Markets Jittery Again over Uncertainties Related to Trade Tensions and British Brexit

December 4, 2018

Share prices fell  539 points  or 2.4% in Japan, 1.0% in Australia, 0.8% in South Korea, 0.7% in Singapore and 0.5% in Taiwan. European markets have lost 1.4% in the U.K., 1.0% in Germany, 1.2% in Spain, 0.9% in Italy and 0.7% in France. In the U.S., the DOW and S&P 500 each lost 0.6% in the first hour of trading.

Ten-year sovereign debt yields extended their recent downtrends with drops today of 5 basis points in Switzerland, 3 bps in Germany, 2 bps in the United States and a basis point in Japan.

Commodity prices are higher today, with gains of 1.1% in West Texas Intermediate crude oil and 0.5% in Comex gold.

And the dollar has mostly weakened with overnight losses of 0.7% against the yuan, 0.6% versus the yen, 0.3% relative to the Swiss franc, and 0.2% vis-a-vis the euro and kiwi.

Trump Administration officials have become vaguer about the likelihood that the temporary 3-month date push-back on the threatened escalation of import tariffs against Chinese goods will become permanent. 

Bank of England Governor Carney and his predecessor Mervyn King are on opposite side of the Brexit debate, making the issue all the  more contentious and British parliamentary approval of Prime Minister May’s soft deal even less likely. Bank of England analysts believe that if there is no Brexit deal, the adverse economic repercussions might be even worse than the 2008-09 major recession.

The Reserve Bank of Australia’s Board’s latest review of monetary policy once again resulted in no change being made to the 1.5% official cash rate. In a released statement, officials observed continuing sluggish wage and  price inflation and reiterated that “holding the stance of monetary policy unchanged at this meeting would be consistent with sustainable growth in the economy and achieving the inflation target over time.” The OCR has been at 1.5% since a 25-basis point cut in August 2016.

The Central Bank of Chile is also reviewing  monetary  policy today.

Producer prices in the euro area posted a larger-than-forecast 0.8% monthly increase in October due to a 2.7% surge in the energy component. The PPI has risen 4.9% over the last 12 reported months but by only 1.5% excluding energy. On-year PPI inflation among countries using the euro now ranges from minus 2.7% in Ireland to 10.4% in Belgium and among the group’s largest economies is at 7.1% in Italy, 3.9% in France and 3.6% in Germany.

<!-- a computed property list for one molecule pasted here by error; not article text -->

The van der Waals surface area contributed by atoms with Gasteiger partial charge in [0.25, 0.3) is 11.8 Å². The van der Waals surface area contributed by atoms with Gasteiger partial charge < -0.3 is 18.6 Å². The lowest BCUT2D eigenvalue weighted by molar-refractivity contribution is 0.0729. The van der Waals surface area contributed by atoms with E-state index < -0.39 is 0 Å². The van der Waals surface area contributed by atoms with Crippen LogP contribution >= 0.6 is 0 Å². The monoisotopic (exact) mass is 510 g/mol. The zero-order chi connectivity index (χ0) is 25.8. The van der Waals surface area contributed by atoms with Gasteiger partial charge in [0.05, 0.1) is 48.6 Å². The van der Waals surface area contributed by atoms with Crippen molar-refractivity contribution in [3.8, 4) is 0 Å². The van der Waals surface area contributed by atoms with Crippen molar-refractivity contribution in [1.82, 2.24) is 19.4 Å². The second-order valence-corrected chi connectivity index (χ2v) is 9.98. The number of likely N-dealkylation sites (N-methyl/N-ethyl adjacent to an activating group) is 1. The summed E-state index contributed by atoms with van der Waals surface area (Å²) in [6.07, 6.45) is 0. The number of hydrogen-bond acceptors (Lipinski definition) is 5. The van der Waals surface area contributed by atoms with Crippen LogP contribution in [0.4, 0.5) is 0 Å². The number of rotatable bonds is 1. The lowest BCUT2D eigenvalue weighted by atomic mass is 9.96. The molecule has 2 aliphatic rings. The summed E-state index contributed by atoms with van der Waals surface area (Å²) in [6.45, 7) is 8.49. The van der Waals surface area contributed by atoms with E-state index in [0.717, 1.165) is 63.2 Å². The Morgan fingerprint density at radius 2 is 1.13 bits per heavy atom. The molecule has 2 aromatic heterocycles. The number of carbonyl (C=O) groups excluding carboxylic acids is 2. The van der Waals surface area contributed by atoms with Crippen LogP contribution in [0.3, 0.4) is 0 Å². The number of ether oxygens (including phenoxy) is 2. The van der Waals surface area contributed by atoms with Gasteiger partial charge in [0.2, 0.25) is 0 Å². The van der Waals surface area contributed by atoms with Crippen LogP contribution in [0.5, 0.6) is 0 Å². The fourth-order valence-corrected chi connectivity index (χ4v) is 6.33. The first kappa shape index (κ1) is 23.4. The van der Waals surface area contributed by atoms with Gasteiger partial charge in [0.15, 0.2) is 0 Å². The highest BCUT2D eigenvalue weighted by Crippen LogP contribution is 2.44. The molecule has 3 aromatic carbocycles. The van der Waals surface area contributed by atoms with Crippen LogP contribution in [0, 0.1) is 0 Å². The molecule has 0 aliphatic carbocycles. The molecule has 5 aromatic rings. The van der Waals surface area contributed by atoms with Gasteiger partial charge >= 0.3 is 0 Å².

Romanian PPI inflation of 6.3% in October was the highest in six years.

Swiss consumer prices fell 0.3% in November, their first monthly drop since July, resulting in a 7-month low for their 12-month rate of increase, a mere o.9% (0.2% for core CPI).

South Korean CPI inflation accelerated 0.4 percentage points to 1.3% in November, but core inflation remained at 2.0%. South Korean GDP grew 0.6% last quarter, which lowered on-year growth to a nine-year low of 2.0%.

South African real GDP advanced 2.2% at an annualized rate (AR)between the second and third quarters of 2018. That followed back-to-back contractions of 2.6% AR in 1Q and 0.4% in 2Q, leaving the level of GDP just 1.1% higher than a year earlier.

Greek GDP grew at a 5-quarter high of 1.0% in the third quarter, which lifted the on-year growth rate to a 2-quarter high of 2.2%.

The Irish 5.3% jobless rate in November was 1.1 percentage points lower than a year earlier.

Australia’s A$ 10.688 billion current account deficit last quarter followed a A$ 12.056 billion deficit in 2Q and a shortfall of A$ 13.251 billion in the third quarter of 2017.

Sweden experienced a similarly sized SEK 38.6 billion current account surplus last quarter to one of SEK 40.8 billion in the summer quarter of 2017.

Singapore’s manufacturing purchasing managers index compiled by SIPMA slipped to a 16-month low of 51.5 in November from 51.9 in October and 53.1 at the start of 2018.

The British construction PMI index rose to a 4-month high of 53.4 last month but remained over 2.0 index points below last July’s high of 55.8.

The global manufacturing PMI in November was unchanged from October’s reading but included a 15-month low in the input  price pressure component.

On-year growth in Japan’s monetary base averaged 6.0% in October- edged up 0.2% in October following three straight month-on-month declines. Output was 1.1% higher than a year earlier.

Canadian labor productivity rose 0.3% in the third quarter and by 1.0% from a year earlier. The on-year pace was not as strong as the average 1.8% increase on average in 2017. Unit labor costs ticked up 0.2% on quarter and rose 1.5% on year. On a U.S. dollar basis, unit labor costs fell 2.7% on year, resulting in enhanced competitiveness vis-a-vis its southern neighbor where unit labor costs were 1.5% higher in 3Q than a year before.

The IBD/TIPP optimism index, a gauge of investor sentiment toward the U.S., fell by a large 3.8 points to an 8-month low in November. New York’s NAPM index dropped 2.0 points to a 5-month low of 67.8 in America’s largest city. Total U.S. motor vehicle sales of 17.49 million at an annual rate in November slightly exceeded analyst expectations.

Copyright 2018, Larry Greenberg. All rights reserved. No secondary distribution without express permission.


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